New Eu Data Protection legislation: what does it mean for businesses?
New EU Data Protection legislation: what does it mean for businesses?
What with law firms being far from alone in adopting tech innovations as part of their daily practice, the EU has stepped forward to being in new data protection regulations that will see companies – including law firms and chambers – examining their business practice.
The new EU General Data Protection Regulation (GDPR) will be adopted by the end of 2015 – once a certain amount of wrangling over detail has been completed – and will likely come into force by 2017. Plenty of time for firms to check their use of legal tech innovations and the way they manage client data doesn’t lead them into difficulty – but it’s worth taking an early look at the Regulations and their implications.
Current data protection law is based on the EU Data Protection Directive 95/46/EC, and the GDPR has been developed after long-running discussions dating back to January 2012. There are implications for businesses – including law firms – and for authorities such as police and other legal bodies.
Important changes set out in the GDPR are as follows:
An increase to the number of businesses which will have compliance obligations under the new laws;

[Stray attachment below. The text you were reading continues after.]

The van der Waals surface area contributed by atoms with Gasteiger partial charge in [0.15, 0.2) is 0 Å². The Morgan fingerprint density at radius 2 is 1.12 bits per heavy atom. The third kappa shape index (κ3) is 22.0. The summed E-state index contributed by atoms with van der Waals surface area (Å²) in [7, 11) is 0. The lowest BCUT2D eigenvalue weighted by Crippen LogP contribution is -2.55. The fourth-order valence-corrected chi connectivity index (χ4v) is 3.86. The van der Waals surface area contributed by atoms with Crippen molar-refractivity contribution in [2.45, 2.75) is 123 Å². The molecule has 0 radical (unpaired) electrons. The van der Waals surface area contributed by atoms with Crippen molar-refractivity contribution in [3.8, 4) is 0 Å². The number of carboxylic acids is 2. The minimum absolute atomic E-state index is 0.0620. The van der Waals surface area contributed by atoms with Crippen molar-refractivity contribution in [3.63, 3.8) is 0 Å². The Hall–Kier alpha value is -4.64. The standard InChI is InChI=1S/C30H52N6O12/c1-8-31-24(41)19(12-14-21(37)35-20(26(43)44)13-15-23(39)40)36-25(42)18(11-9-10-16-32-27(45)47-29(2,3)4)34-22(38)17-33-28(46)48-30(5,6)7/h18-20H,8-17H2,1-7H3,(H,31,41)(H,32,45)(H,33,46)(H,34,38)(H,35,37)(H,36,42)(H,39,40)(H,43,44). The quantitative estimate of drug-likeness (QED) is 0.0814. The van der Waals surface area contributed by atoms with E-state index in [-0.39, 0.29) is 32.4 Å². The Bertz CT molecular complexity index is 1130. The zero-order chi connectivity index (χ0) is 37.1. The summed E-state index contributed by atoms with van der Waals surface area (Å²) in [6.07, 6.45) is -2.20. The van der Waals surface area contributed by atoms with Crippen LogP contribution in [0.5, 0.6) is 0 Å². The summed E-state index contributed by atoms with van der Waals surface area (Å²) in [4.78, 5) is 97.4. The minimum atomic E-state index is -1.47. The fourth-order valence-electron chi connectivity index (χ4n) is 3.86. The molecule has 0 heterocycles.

Greater rights for individuals regarding the use of their personal data, including ‘the right to be forgotten’;
Significantly higher penalties for breaches of the legislation, of up to €100 million or up to 5% of annual worldwide turnover;
Restrictions on targeted advertising;
Tougher requirements on securing consent to process personal data; and
Legal compliance obligations for those functioning as ‘data processors’.
Of course, law firms and chambers sit well within the scope of firms handling sensitive and personal data, not least when using tech innovations such as eDisclosure and eDiscovery in which data is handled, shared and stored across numerous platforms.
It’s important then to note the implications of non-compliance. Failure to check your firm is up to speed with the new regulations by the time they come into force could have catastrophic consequences: significant fines of up to €100 million could be levied. There are also some stringent requirements on reporting breaches – they must be reported to the relevant authorities within 72 hours, and indeed ‘if feasible’ (something rather up for debate, and one imagines future wrangling in court over the definition of feasibility) within 24 hours. Companies (including law firms) will be required to employ a data protection officer.
At Legastat, our expert litigation support professionals not only remain ahead of the curve on the latest in legal tech, but understand the broader legislative and regulatory framework. If you need advice on how to ensure your firm or chambers thrives in the twenty-first century legal marketplace, we can advise on all aspects of your legal tech practice – including your duties under data protection regulations.